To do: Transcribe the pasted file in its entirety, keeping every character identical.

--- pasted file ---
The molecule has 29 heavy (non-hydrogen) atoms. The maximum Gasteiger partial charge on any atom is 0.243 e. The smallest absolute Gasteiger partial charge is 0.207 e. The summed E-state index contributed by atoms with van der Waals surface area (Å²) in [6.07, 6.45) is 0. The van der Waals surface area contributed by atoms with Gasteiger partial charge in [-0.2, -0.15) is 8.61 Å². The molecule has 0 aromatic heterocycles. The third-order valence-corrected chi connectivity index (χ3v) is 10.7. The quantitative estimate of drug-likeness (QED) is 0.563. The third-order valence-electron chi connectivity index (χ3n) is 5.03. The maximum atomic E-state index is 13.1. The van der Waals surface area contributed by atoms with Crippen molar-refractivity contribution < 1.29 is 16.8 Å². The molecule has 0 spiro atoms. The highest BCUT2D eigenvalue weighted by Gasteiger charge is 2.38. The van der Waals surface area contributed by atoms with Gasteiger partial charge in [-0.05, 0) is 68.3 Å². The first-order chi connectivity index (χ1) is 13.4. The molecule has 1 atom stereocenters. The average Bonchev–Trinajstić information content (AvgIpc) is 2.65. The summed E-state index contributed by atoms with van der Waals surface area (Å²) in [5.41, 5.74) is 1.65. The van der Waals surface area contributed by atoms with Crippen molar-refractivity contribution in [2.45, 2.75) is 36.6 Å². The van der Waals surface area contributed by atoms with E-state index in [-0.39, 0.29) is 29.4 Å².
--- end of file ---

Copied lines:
The molecule has 29 heavy (non-hydrogen) atoms. The maximum Gasteiger partial charge on any atom is 0.243 e. The smallest absolute Gasteiger partial charge is 0.207 e. The summed E-state index contributed by atoms with van der Waals surface area (Å²) in [6.07, 6.45) is 0. The van der Waals surface area contributed by atoms with Gasteiger partial charge in [-0.2, -0.15) is 8.61 Å². The molecule has 0 aromatic heterocycles. The third-order valence-corrected chi connectivity index (χ3v) is 10.7. The quantitative estimate of drug-likeness (QED) is 0.563. The third-order valence-electron chi connectivity index (χ3n) is 5.03. The maximum atomic E-state index is 13.1. The van der Waals surface area contributed by atoms with Crippen molar-refractivity contribution < 1.29 is 16.8 Å². The molecule has 0 spiro atoms. The highest BCUT2D eigenvalue weighted by Gasteiger charge is 2.38. The van der Waals surface area contributed by atoms with Gasteiger partial charge in [-0.05, 0) is 68.3 Å². The first-order chi connectivity index (χ1) is 13.4. The molecule has 1 atom stereocenters. The average Bonchev–Trinajstić information content (AvgIpc) is 2.65. The summed E-state index contributed by atoms with van der Waals surface area (Å²) in [5.41, 5.74) is 1.65. The van der Waals surface area contributed by atoms with Crippen molar-refractivity contribution in [2.45, 2.75) is 36.6 Å². The van der Waals surface area contributed by atoms with E-state index in [-0.39, 0.29) is 29.4 Å².